now fuel should be 1/5th(20%) of the operators costs,bearing in mind the drivers up there are the best paid in the world not just australia as they have to be enticed with allowances for accommodation,isolation of the job,cost of living up there etc,so the operator has to keep his 2 biggest costs at below 45-50%(fuel & wages)

    so $2.52m x 5 =$12.6m per 1 mt,my first guess was around $11m but with fuel surging big time ive started at $1.80,but ill show the rest from say $1.50 upwards.

    Estimates of total cost based on operators fuel usage/bill

    140 litres x 10,000 trips= 1,400,000 x $2.00=$2,800,000($14.00m)

    140 litres x 10,000 trips= 1,400,000 x $1.90=$2,660,000($13.30m)

    140 litres x 10,000 trips= 1,400,000 x $1.80= $2,520,000($12.60m)

    140 litres x 10,000 trips= 1,400,000 x $1.70=$2,380,000($11.90m)

    140 litres x 10,000 trips= 1,400,000 x $1.60=$2,224,000($11.20m)

    140 litres x 10,000 trips= 1,400,000 x $1.50=$2,100,000($10.50m)

    You can see how the fuel price is going to hurt AGO big time,now they start in october i believe when more than likely diesel will be at $2.00,the estimates show that every 10c rise in fuel AGO will be up for $700,000 more or $70,000 for every cent it rises..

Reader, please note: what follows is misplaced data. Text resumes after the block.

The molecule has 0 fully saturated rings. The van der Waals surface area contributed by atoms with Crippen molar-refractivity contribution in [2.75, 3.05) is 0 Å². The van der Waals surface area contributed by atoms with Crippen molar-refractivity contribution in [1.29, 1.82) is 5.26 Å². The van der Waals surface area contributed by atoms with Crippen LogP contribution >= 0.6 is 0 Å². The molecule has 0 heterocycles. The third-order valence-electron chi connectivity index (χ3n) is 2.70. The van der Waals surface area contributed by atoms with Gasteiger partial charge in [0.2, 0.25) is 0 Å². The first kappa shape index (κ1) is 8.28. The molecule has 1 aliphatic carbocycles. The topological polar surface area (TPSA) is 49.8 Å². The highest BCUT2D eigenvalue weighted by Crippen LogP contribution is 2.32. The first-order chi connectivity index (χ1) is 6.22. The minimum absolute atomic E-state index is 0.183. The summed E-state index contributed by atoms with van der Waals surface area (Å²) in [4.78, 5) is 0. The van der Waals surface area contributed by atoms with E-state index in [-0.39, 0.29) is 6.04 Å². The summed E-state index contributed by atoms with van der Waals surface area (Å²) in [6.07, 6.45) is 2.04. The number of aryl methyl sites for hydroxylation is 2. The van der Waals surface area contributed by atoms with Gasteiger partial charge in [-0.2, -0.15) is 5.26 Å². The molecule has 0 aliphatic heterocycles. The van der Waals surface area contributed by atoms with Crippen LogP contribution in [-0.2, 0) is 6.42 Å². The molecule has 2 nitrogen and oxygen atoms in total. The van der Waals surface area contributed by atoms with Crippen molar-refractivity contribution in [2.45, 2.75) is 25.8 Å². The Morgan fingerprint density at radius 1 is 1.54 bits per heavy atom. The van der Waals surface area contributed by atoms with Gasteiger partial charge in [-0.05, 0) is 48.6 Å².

These estimates are for 1mt & i understand AGO are looking to get 3mt out in the first year...

    so my ball park figure is $12.60 per tonne for each 1mt at the current fuel price.also depends how the contract is done,but it will contain the provision for rises in fuel,now at $12.6 per mt i havent included the 15% fuel levy,the final cost per mt could well be up to $16.00 per mt now times that by the 14mt they are aiming for..phew...how much are they getting per tonne for the io?...are they going to put this 14mt on the spot market or its already taken...

    The cost of io transport for the midwest companies such as gbg & mmx is around the 20% mark,so i expect AGO to come in about 12-15%...

    cfe & arh are about 4-8%,so you can see how your location has a big effect on costs...tb